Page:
How the Government Shutdown Will Affect Influenza Across the U.S.

Tamiflu packs
A worker at a Brazilian pharmacological laboratory packs pills of oseltamivir, an antiviral medication, on July 30, 2009. ANTONIO SCORZA/AFP/Getty Images

The shutdown of the U.S. government has raised concern about worsening an already dangerous flu season. As of now, the Center for Disease Control and Prevention will be continuing its "immediate response" to the flu season, including its influenza surveillance programs.

At first, the CDC was planning to temporarily shut the flu program, STAT reported Friday. That sounded bad—after all, this winter has brought a moderately severe flu season, with a relatively ineffective vaccine, a particularly dangerous strain and widespread illness across the country. And while the agency will "report out critical information needed [...] to track, prevent and treat the disease,"according to a Health and Human Services statement, there's no indication of what that information is.

The shutdown won't worsen the severity of flu season, this year or next year, unless the government shutdown lasts into spring. Though the CDC is crucial for flu surveillance efforts, state and local health labs actually do the majority of the heavy lifting.

"CDC doesn't really collect original front-line data. It comes from local and state health departments," Dr. Tim Jones, state epidemiologist for the Tennessee Department of Health, told Newsweek. Those departments send data to the CDC, which creates a map of the national picture.

That collecting is on hold during the shutdown, so we won't have an up-to-date and accurate national picture until the shutdown ends. "But where diseases are occurring and actually affecting people, nothing is going to stop," said Jones.

But the shutdown could impact flu season in other ways. Former CDC director Tom Frieden told the Washington Post that during the 2013 shutdown, samples waiting to be tested began piling up. The CDC also works with manufacturers to deal with shortages of antiviral drugs, which has happened in some areas this season. The current CDC contingency plan does not specifically indicate if either of these activities will be affected.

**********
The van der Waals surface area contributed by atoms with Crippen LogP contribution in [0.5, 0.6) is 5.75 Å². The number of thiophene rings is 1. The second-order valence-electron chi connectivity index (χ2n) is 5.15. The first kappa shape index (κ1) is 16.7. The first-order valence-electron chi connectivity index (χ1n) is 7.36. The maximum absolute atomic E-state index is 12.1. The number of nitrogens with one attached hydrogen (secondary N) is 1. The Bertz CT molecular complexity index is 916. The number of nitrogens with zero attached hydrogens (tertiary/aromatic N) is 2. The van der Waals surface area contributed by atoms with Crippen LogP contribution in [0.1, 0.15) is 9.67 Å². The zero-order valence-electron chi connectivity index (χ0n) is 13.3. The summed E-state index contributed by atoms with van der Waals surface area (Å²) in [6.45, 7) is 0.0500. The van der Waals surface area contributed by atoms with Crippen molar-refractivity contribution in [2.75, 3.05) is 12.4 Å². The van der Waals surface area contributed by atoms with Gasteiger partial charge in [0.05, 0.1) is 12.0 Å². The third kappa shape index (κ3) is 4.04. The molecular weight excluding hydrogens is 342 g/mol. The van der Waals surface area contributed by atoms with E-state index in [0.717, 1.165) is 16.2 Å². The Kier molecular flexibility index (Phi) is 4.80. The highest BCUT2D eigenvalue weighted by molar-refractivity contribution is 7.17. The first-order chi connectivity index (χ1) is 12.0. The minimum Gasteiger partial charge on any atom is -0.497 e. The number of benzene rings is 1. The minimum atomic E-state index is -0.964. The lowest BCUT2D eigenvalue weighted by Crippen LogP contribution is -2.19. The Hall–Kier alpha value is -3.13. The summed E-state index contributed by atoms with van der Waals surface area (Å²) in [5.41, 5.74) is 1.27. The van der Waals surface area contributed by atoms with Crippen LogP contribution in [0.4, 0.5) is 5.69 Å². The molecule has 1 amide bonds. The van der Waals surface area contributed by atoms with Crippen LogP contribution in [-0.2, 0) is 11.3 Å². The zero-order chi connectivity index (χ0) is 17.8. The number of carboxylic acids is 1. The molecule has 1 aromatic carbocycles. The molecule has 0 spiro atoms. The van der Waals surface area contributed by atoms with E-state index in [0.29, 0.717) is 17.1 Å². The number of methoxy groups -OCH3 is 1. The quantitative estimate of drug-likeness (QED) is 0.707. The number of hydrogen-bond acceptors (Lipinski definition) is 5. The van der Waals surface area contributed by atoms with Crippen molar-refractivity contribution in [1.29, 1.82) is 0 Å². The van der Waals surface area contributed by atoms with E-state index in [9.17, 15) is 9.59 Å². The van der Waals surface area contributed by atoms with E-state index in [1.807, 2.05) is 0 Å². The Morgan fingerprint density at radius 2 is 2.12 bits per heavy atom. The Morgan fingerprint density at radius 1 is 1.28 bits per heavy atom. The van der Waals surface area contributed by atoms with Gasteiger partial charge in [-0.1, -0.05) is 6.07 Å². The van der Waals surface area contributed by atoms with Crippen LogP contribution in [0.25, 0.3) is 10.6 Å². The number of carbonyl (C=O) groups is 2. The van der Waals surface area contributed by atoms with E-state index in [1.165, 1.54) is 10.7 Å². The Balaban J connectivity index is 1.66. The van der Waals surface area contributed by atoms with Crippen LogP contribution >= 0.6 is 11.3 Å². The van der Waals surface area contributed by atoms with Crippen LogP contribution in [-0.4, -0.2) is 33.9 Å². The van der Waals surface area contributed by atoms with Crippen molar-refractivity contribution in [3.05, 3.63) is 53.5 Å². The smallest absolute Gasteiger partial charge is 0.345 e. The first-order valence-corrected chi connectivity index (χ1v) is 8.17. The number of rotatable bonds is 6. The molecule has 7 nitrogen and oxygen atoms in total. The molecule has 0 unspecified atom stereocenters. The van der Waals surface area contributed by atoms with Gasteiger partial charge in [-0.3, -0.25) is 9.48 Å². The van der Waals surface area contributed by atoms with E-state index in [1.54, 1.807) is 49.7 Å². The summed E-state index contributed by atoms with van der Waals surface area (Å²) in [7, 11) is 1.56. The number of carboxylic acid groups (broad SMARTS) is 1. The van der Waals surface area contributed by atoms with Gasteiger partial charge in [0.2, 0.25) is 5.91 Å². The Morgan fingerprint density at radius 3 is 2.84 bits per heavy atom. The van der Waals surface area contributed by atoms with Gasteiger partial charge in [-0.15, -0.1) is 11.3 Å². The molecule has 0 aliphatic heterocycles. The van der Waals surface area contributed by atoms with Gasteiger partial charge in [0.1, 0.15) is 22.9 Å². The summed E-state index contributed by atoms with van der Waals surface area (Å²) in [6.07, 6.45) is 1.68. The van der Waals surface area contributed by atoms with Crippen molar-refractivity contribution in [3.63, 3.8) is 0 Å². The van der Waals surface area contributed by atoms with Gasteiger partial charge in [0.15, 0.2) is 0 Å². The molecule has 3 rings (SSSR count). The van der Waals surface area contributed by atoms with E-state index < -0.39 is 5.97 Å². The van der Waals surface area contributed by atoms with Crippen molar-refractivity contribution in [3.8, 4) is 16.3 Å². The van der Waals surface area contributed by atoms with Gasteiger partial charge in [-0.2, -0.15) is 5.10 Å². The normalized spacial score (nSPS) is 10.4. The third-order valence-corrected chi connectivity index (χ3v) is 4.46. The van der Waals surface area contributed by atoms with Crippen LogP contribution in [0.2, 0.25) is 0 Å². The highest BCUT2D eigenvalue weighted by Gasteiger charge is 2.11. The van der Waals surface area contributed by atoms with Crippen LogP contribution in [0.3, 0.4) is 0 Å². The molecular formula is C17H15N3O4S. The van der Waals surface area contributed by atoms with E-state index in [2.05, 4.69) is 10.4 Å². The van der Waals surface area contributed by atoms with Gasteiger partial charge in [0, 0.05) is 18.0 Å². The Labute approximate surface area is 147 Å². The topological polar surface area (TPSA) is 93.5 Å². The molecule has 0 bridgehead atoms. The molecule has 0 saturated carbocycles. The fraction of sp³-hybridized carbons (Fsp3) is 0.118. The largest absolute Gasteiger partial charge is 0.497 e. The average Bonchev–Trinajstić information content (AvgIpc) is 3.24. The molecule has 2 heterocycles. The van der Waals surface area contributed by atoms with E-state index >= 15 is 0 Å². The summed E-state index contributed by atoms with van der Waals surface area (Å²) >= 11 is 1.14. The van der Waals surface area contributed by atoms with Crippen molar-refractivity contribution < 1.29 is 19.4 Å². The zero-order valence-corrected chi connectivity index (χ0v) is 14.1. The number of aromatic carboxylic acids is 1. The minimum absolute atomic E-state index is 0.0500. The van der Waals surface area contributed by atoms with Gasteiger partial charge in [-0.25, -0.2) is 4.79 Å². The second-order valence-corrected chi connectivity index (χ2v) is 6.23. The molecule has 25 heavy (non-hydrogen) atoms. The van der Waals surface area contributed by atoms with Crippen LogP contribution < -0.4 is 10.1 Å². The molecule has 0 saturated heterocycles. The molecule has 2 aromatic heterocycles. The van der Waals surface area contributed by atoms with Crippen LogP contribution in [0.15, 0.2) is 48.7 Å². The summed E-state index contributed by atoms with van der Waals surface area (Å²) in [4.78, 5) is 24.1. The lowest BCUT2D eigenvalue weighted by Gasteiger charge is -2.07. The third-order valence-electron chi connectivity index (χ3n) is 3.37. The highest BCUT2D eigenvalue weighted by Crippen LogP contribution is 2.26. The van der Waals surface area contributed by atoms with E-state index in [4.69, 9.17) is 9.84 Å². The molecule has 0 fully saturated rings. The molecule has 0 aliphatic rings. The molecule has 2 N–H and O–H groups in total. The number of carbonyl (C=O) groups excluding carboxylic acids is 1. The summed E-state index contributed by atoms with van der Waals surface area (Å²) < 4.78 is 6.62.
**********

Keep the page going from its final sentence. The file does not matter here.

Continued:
Tamiflu packages
Capsules of Tamiflu, an antiviral medication used to treat the flu, are displayed at a pharmacy in Auckland, New Zealand on April 28, 2009. Hannah Peters/Getty Images

Flu testing is also tied in with federal funding. Although most public health departments can test for influenza on their own, some of the most detailed analyses—like the exact strains circulating or whether or not the virus is susceptible—are done by labs with CDC contracts. If the shutdown continues further into flu season, we could miss information showing that the viral strains were changing, explained Dr. David Hooper, chief of the infection control unit at Massachusetts General Hospital.

If the strain mutates to the point where the vaccine might be even less effective, doctors might prescribe antiviral medication more aggressively, Hooper said. That would be especially true for people who are more likely to have serious or even deadly complications from the infection.

A very long-lasting government shutdown could also affect the development of next year's flu vaccine. The Food and Drug Administration's advisory committee for vaccines typically meets around March to begin the process of selecting strains to include in the vaccine for next year's flu season. No date for the 2018 meeting has been set yet. Data from the World Health Organization as well as the CDC from the previous year's flu season is typically presented at these meetings.

If the shutdown resolves by Monday afternoon, when a Senate vote on a temporary spending bill is expected, then the effect should be minimal. "Now, if it goes into June, it's a different story," Jones said. But for now, "people don't need to panic or really even worry."